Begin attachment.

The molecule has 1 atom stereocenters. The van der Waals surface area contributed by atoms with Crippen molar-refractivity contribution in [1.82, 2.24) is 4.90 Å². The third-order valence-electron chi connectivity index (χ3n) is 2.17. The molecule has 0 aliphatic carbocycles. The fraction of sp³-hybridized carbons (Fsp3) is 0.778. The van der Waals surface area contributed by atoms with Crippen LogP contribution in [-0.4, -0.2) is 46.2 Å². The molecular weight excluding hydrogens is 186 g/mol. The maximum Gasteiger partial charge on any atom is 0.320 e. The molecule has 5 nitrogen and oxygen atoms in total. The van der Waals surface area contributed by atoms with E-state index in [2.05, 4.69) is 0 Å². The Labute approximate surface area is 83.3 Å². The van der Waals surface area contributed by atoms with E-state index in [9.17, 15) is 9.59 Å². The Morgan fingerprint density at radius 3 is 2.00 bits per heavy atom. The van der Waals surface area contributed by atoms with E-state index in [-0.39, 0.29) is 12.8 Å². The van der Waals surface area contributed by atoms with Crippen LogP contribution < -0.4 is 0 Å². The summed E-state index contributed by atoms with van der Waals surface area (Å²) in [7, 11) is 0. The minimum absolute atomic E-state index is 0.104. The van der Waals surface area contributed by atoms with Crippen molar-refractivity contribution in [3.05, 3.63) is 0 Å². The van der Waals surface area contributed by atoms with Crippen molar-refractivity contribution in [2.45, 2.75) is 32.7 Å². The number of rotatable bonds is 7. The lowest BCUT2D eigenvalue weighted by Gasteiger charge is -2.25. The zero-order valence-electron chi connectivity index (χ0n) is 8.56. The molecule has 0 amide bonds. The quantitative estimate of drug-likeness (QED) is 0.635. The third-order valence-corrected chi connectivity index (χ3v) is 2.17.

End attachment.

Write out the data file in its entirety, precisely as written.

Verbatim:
The molecule has 1 atom stereocenters. The van der Waals surface area contributed by atoms with Crippen molar-refractivity contribution in [1.82, 2.24) is 4.90 Å². The third-order valence-electron chi connectivity index (χ3n) is 2.17. The molecule has 0 aliphatic carbocycles. The fraction of sp³-hybridized carbons (Fsp3) is 0.778. The van der Waals surface area contributed by atoms with Crippen LogP contribution in [-0.4, -0.2) is 46.2 Å². The molecular weight excluding hydrogens is 186 g/mol. The maximum Gasteiger partial charge on any atom is 0.320 e. The molecule has 5 nitrogen and oxygen atoms in total. The van der Waals surface area contributed by atoms with E-state index in [2.05, 4.69) is 0 Å². The Labute approximate surface area is 83.3 Å². The van der Waals surface area contributed by atoms with E-state index in [9.17, 15) is 9.59 Å². The Morgan fingerprint density at radius 3 is 2.00 bits per heavy atom. The van der Waals surface area contributed by atoms with E-state index in [-0.39, 0.29) is 12.8 Å². The van der Waals surface area contributed by atoms with Crippen LogP contribution < -0.4 is 0 Å². The summed E-state index contributed by atoms with van der Waals surface area (Å²) in [7, 11) is 0. The minimum absolute atomic E-state index is 0.104. The van der Waals surface area contributed by atoms with Crippen molar-refractivity contribution in [3.05, 3.63) is 0 Å². The van der Waals surface area contributed by atoms with Crippen molar-refractivity contribution in [2.45, 2.75) is 32.7 Å². The number of rotatable bonds is 7. The lowest BCUT2D eigenvalue weighted by Gasteiger charge is -2.25. The zero-order valence-electron chi connectivity index (χ0n) is 8.56. The molecule has 0 amide bonds. The quantitative estimate of drug-likeness (QED) is 0.635. The third-order valence-corrected chi connectivity index (χ3v) is 2.17.